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Fed’s Beige Book: "Rising mortgage rates and elevated house prices further weakened single-family starts and sales"


by Calculated Risk on 10/19/2022 02:09:00 PM

Fed’s Beige Book “This report was prepared at the Federal Reserve Bank of Dallas based on information collected on or before October 7, 2022.”

National economic activity expanded modestly on net since the previous report; however, conditions varied across industries and Districts. Four Districts noted flat activity and two cited declines, with slowing or weak demand attributed to higher interest rates, inflation, and supply disruptions. Retail spending was relatively flat, reflecting lower discretionary spending, and auto dealers noted sustained sluggishness in sales stemming from limited inventories, high vehicle prices, and rising interest rates. Travel and tourist activity rose strongly, boosted by continued strength in leisure activity and a pickup in business travel. Manufacturing activity held steady or expanded in most Districts in part due to easing in supply chain disruptions, though there were a few reports of output declines. Demand for nonfinancial services rose. Activity in transportation services was mixed, as port activity increased strongly whereas reports of trucking and freight demand were mixed. Rising mortgage rates and elevated house prices further weakened single-family starts and sales, but helped buoy apartment leasing and rents, which generally remained high. Commercial real estate slowed in both construction and sales amid supply shortages and elevated construction and borrowing costs, and there were scattered reports of declining property prices. Industrial leasing remained robust, while office demand was tepid. Bankers in most reporting Districts cited declines in loan volumes, partly a result of shrinking residential real estate lending. Energy activity expanded moderately, whereas agriculture reports were mixed, as drought conditions and high input costs remained a challenge. Outlooks grew more pessimistic amidst growing concerns about weakening demand.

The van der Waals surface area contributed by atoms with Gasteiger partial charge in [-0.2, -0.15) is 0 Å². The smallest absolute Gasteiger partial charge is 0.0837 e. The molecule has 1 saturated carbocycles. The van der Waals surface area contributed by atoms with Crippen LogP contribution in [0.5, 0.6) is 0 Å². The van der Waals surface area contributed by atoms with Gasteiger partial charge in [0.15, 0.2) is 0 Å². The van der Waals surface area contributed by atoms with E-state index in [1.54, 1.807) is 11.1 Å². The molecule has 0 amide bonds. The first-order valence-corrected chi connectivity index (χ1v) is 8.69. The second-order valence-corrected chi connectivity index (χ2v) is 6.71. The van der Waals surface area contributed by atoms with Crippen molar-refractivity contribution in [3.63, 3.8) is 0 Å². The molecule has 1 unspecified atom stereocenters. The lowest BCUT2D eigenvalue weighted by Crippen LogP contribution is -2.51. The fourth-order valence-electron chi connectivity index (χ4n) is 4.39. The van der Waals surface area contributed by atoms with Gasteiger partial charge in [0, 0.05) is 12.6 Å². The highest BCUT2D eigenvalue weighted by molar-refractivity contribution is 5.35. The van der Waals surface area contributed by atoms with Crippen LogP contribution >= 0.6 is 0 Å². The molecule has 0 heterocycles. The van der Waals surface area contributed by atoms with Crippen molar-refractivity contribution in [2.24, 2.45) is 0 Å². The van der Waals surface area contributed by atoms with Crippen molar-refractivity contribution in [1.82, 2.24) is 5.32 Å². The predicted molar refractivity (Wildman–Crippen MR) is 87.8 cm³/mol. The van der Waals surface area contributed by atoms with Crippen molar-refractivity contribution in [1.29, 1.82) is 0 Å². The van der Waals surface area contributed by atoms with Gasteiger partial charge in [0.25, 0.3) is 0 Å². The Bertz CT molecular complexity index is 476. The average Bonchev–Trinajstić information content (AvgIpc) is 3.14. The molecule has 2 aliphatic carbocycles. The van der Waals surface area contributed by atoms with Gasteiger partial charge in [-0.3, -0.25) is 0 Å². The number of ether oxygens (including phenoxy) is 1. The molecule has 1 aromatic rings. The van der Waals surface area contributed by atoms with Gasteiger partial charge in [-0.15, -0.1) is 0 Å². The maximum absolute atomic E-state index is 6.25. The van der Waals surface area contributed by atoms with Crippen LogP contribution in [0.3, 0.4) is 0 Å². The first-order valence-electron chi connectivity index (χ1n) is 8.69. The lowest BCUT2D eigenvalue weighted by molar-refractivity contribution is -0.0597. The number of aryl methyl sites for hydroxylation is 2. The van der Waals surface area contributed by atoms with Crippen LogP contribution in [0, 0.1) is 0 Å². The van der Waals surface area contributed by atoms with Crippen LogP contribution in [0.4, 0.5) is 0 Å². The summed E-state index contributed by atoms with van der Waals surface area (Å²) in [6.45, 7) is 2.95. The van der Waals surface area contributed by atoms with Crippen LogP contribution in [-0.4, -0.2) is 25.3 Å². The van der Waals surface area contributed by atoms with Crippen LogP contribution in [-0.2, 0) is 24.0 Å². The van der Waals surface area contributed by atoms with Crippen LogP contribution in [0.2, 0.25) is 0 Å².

Employment continued to rise at a modest to moderate pace in most Districts. Several Districts reported a cooling in labor demand, with some noting that businesses were hesitant to add to payrolls amid increased concerns of an economic downturn. There were also scattered mentions of hiring freezes. Overall labor market conditions remained tight, though half of Districts noted some easing of hiring and/or retention difficulties.emphasis added

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